In fact, the terms of the owners of the parking garage could be considered to be legally unreasonable and therefore there could indeed be grounds for a law suit against them.
This is due to the fact that within the UCTA 1977 Act and the Unfair Terms in Consumer Contracts Regulations 1999, there have been many clauses within company terms rendered ineffective due to the fact that they are totally infeasible (MacDonald 2004, p. 69). Of course there have been many cases that have been variant from this one which have been found to hold unreasonable terms and therefore the party of each case was held responsible for the adversities that arose to the defendants. These could be cases of faulty goods and the terms of sale unreasonable, or it could be of cases stemming from an even simpler nature.
One case that was found to have unreasonable terms and of which the defendant won was in AEG Ltd v. Logic Resource Ltd (Bradgate 1997, p. 582). Of course though this was not a case that involved any form of injury to the defendant it could have resulted in loss of profit and adversity for the company. Therefore based on the laws of the UCTA 1977 Act, the defendant was awarded that which he was asking in the case due to the unreasonableness of the plaintiff's terms in the contract. This could be viewed in a similar light in regards to Helen's case and the terms in the parking garage. ...
Therefore, for reasons such as these and others similar, the UCTA 1977 Act looks at all occurrences, not simply injury related ones. In Helen's case the terms are obviously unreasonable(as has been stated) and in that regard can not be binding as a form of protection for the owners to not have to face negligent charges and restitution damages by the defendant, which is Helen. Furthermore, because the notice in the garage and the memo are not incorporated logically then there is a definite unreasonable factor being presented. Helen might have assumed that the threat of injury or danger to her body or car was only slight because she was not aware of the falling debris in the garage due to the construction. However, the London Shoe company was aware of the construction and therefore, as was stated should have known to shut down the parking garage until the construction was totally completed so that there would be no unfortunate accidents or injuries. Yet the company failed to do this and it resulted in a very adverse outcome for Helen. The owners of the parking garage definitely can not deny a "sense of liability" to Helen due to the fact that they did not properly post about the construction in the parking garage and the construction in itself deviated far from any minute injury or adverse occurrence that could have taken place at any other time in the garage (Barmes 2004, p. 435).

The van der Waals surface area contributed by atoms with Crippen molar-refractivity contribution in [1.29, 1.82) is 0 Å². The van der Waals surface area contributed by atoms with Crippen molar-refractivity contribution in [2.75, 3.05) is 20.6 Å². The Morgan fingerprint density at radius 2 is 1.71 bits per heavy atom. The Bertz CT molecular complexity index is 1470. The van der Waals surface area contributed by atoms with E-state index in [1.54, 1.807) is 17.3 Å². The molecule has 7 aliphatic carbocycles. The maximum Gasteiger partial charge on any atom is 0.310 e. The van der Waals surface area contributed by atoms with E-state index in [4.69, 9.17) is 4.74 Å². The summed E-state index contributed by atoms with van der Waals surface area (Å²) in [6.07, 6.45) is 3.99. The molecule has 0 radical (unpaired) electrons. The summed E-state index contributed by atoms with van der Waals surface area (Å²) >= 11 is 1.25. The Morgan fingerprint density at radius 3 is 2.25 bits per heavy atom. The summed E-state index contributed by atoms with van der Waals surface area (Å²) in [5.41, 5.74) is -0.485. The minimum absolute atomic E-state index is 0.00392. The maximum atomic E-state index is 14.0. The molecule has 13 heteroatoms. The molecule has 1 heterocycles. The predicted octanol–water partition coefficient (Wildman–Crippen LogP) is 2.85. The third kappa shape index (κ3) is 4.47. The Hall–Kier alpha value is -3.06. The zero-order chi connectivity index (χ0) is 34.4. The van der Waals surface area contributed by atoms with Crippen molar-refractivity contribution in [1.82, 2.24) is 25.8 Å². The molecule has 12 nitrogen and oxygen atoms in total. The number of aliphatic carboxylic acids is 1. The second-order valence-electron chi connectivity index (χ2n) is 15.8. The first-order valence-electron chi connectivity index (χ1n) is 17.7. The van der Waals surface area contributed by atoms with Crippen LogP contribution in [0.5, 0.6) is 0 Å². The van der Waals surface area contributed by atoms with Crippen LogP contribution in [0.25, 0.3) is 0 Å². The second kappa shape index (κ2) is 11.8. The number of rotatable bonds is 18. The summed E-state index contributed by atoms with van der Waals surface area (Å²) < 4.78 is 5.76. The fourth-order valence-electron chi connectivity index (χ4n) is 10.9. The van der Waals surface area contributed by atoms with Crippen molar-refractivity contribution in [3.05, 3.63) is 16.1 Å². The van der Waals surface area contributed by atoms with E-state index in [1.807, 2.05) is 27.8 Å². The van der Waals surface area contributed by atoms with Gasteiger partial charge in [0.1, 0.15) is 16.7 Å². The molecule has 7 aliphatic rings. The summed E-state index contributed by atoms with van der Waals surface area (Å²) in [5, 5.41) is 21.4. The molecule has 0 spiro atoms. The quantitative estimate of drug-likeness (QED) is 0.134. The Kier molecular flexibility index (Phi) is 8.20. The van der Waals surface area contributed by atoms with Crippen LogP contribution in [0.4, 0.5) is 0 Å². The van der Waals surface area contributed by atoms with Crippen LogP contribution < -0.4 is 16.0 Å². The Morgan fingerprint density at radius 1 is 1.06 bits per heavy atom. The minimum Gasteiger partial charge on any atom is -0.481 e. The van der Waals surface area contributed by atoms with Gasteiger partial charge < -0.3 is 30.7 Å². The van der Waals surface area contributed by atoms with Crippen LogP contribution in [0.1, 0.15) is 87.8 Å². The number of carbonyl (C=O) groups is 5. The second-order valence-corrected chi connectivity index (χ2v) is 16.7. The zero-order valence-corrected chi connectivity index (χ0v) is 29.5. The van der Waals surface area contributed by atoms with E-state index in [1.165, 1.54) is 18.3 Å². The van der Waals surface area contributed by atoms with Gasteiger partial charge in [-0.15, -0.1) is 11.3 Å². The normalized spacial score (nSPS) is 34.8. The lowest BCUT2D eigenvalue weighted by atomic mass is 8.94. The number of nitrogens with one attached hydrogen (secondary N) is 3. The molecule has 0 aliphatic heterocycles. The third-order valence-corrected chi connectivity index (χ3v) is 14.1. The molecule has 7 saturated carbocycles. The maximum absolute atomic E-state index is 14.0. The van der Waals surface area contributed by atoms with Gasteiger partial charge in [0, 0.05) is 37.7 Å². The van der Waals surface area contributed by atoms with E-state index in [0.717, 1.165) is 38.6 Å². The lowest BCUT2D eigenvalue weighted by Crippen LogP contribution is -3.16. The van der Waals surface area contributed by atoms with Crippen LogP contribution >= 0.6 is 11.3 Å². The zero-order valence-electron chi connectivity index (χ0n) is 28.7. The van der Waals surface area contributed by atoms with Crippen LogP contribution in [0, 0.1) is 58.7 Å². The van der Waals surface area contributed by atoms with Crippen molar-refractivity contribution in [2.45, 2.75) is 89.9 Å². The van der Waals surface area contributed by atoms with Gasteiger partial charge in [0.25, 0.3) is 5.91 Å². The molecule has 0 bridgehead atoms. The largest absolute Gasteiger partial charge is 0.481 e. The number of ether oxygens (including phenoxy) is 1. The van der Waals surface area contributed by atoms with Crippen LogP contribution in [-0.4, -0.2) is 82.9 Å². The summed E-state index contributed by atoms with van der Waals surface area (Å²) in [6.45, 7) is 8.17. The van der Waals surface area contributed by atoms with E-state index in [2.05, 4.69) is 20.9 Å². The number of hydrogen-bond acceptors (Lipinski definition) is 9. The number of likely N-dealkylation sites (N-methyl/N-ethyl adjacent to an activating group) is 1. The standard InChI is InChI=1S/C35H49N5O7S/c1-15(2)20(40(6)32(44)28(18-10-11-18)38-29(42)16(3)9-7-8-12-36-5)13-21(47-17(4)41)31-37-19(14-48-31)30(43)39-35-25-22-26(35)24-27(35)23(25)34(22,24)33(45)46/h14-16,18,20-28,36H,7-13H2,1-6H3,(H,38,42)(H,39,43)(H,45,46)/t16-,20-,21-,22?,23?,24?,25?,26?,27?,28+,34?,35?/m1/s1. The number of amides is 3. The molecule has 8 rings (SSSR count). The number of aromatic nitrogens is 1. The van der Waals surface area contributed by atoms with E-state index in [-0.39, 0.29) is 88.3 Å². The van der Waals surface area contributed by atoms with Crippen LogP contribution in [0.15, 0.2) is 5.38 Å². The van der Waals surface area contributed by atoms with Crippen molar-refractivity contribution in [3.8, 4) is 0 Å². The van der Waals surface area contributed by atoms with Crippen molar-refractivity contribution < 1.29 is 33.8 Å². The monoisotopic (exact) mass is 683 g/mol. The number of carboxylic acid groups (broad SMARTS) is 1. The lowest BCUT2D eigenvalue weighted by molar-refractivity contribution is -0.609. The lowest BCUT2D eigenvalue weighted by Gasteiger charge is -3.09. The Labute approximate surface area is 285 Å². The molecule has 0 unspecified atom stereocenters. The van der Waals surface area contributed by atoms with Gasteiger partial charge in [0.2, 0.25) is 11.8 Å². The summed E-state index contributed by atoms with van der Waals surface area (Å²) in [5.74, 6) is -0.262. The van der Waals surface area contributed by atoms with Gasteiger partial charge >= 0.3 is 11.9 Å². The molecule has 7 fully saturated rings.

Furthermore, since the contract with the parking garage assigning parking privileges to employees seemed to be breached then the owners themselves have a liability to the defendant as has been stated. The reason that there was a breach is due to the fact that the circumstances surrounding the parking garage changed when the construction took